How Do We Know What Will Create Value?

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How Do We Know What Will Create Value?

Innovation is the process of enhancing the value of an organization.  In schools, if we believe that what customers will value in the future is the same as in the past, we run a real risk of becoming increasingly irrelevant as educators.  How do we gauge what might have value?  This is one of those areas where we can learn from outside our traditional comfort zone.  Stephen Wunker specializes in new market creation. Writing in Forbes he articulates some solutions and traps to assessing future value.  (HT Rita Hunter McGrath for Tweeting.) I find the following to be compelling and relevant as education goes through the unfamiliar process of sustainably re-inventing “school”.

Wunker: Determine the major end uses – Start with leveraging a range of opinions. Determine the size of the important markets as they stand today, but don’t be bound by that.   (Don’t limit) thinking to what’s here-and-now, but it’s simple to begin there.

Both public and private schools are trapped by their histories and have a hard time seeing ho learning might evolve in a dramatically different framework.  For millennia, education has revolved around a simple relationship: the transfer of knowledge from a teacher to a student, often in a daily face-to-face setting.  That simple framework is now irrevocably busted with nearly universal access to content knowledge via the Internet. There are no boundaries to the “market” other than those we choose to create.


Wunker: Assess the latent demand – My mentor, Harvard Business School Professor Clayton Christensen, has written extensively about understanding the jobs that people are trying to get done, rather than focusing exclusively on the market from the perspective of a company trying to sell something.

Christensen, and to an even greater degree Shoshona Zuboff, tell us that we have already shifted from a world where consumers buy what companies try to sell to one where companies must sell what consumers want to buy.  We see this customization of education in play as increasing number of families select non-traditional education pathways for their children. If these trends continue, and there is no evidence that the rate of change is slowing down, traditional schools will either dramatically change what and how they teach in the next ten years, or will become bench players in the education game.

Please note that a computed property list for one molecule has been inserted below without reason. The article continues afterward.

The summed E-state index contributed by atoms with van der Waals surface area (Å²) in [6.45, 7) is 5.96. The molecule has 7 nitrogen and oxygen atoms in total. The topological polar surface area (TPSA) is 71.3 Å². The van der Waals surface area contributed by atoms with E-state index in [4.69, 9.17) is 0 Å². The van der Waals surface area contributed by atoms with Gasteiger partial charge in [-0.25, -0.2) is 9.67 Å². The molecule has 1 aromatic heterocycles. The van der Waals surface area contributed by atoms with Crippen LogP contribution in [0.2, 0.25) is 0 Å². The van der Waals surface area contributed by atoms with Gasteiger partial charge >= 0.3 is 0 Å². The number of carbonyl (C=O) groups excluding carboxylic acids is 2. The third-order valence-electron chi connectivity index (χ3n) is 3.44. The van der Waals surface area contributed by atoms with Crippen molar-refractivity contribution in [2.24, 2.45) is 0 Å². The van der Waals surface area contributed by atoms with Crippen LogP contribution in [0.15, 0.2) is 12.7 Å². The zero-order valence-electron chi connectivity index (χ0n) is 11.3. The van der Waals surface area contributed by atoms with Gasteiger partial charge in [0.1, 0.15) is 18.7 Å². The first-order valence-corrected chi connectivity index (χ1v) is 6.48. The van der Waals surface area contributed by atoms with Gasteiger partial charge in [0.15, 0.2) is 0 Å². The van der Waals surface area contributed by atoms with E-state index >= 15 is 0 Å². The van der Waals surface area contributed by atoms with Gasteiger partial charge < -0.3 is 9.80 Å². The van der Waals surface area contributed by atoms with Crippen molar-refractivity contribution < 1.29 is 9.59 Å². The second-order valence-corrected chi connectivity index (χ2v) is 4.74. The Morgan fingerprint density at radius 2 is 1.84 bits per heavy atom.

Wunker: Understand value creation – If a new offering creates calculable value for a customer, by all means run the numbers for a variety of scenarios and customer types.  If the value is difficult to figure objectively, ask about the sort of trade-offs people would make.

Creating value in a school organization is not an exact science, but neither is it a completely subjective exercise.  Customer families vote with the attendance of their children. Neither public nor private schools are immune to the increase in available options.  In the past we have assumed that families will stick with us because…well, because they always have and we are still good at what we have always done.  That assumption in no longer valid.  We need to increasingly listen to what our families want, and help them to translate those desires and aspirations through our knowledge of educational best practice.


Wunker: Learn through the marketplace – When a large food company tests out new products, it sets up what it calls “lemonade stands” at grocers to see who is curious about a concept, what questions they ask, how they respond to various marketing angles, and how they react to different price points.  Be wary of what people will say in sterile focus group facilities in response to abstract concept statements; the real world is the place to gauge actual reactions.